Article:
This week I am hosting some guest bloggers. This is a guest post from Julie Smith.
Computer programming has become the new “literacy” that many teachers and school districts are implementing to help students exercise critical thinking and problem solving skills. Students of all ages gravitate towards creating and implementing programs–large and small–that they create digitally. Our technology department recently purchased two MaKey MaKeys for every elementary ITRT to use when collaborating with teachers on special projects that involve computer programming.
What is a MaKey MaKey?
Basically, it is a small invention kit made for ALL ages. The kit comes with a small MaKey MaKey board, wires, alligator clips and a USB cable. You can take everyday objects and turn them into a touch pad that interacts with a computer program. Objects attached to the MaKey MaKey (fruit, Play-Doh, tin foil, copper tape) become “buttons” that replace a basic keyboard or mouse. Operate a computer game with play dough, fruit or even a glass of water!
When I first saw these contraptions my initial reaction was how in the world would we incorporate these devices with our demanding academic curriculum? The last couple of months my instructional technology team and I have had a ball coming up with strong academic tie-ins for using MaKey MaKeys and programming with our elementary students. I was astonished how easily and naturally programming and incorporating MaKey MaKeys have been, even for first graders! Just the other day I was working with first graders who were learning about the four cardinal directions. We had them create interactive compass roses by programming a sprite in Scratch to move north, south, east or west depending on the arrow key they pressed. Some students were even able to add voice recordings to their script!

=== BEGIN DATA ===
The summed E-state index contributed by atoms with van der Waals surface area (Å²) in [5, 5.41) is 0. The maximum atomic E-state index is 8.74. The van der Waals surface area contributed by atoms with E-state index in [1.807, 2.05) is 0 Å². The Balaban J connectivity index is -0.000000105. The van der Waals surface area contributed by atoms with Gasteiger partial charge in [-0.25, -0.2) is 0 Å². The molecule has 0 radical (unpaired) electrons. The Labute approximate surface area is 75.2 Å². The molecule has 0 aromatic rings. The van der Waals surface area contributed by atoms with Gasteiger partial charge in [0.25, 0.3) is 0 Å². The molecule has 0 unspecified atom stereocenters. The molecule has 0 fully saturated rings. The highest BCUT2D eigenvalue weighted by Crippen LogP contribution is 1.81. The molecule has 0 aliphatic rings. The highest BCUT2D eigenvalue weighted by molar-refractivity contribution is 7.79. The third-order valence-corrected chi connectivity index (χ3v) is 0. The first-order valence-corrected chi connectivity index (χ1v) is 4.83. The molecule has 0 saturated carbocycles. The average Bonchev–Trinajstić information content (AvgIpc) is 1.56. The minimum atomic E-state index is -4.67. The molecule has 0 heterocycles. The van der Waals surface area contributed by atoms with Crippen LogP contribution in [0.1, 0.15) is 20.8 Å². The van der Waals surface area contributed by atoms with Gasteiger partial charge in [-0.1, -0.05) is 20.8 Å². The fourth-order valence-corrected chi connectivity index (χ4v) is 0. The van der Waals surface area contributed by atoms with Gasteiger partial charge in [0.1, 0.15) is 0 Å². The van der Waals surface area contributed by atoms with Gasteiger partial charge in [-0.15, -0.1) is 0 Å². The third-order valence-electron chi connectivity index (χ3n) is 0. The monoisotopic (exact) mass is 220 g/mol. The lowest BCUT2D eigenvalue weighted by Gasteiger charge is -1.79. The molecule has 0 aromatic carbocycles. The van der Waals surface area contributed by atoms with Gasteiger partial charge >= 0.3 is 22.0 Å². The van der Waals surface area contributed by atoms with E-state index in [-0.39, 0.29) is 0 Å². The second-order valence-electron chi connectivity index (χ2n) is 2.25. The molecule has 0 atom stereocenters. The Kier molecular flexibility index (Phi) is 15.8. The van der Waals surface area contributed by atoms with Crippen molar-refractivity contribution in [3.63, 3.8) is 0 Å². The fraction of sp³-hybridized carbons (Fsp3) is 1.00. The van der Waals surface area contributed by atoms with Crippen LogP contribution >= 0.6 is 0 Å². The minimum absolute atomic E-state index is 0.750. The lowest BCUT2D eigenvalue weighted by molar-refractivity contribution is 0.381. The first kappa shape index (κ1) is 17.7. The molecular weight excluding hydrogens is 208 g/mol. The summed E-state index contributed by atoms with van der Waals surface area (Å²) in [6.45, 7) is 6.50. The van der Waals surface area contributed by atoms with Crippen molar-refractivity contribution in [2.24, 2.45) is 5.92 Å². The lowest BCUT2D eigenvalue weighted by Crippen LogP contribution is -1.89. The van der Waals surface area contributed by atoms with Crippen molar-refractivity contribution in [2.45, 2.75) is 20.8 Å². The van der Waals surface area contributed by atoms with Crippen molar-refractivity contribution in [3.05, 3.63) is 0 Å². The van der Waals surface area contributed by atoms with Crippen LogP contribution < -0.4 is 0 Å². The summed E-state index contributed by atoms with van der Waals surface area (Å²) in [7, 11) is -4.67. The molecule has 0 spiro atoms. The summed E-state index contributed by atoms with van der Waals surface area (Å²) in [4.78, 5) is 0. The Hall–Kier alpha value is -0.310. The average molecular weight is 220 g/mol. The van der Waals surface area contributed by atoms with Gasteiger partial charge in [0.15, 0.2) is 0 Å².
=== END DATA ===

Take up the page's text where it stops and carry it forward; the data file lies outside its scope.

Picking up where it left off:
To test their program, they hooked up a MaKey MaKey to their computer and attached their alligator clips to BANANAS. They called out a cardinal direction to each other and their partner had to tap the correct banana to make their sprite move in the proper direction. This simple activity stirred up such curiosity about how the MaKey MaKey circuit worked that the students wanted to extend their learning by testing out what other objects would activate their sprite.
Another MaKey MaKey lesson we did was with a 2nd grade class. The teacher said her students were struggling with counting US coins. Therefore, we hooked up the MaKey MaKey to a penny, nickel, dime and quarter and programmed Scratch to calculate the coin totals each time a coin was touched.
I hear that even high school students get quite excited over these devices. After all, I have seen most adults get giddy the first time they test out a MaKey MaKey. The engagement these invention kits bring to the classroom is extraordinary. I’m looking forward to discovering new ways to incorporate these kits into the K-5 curriculum!
A MaKey MaKey first experience (I LOVE the curiosity at the very end):
Programming and MaKey MaKey in action:
Julie Smith is an elementary Instructional Technology Coach for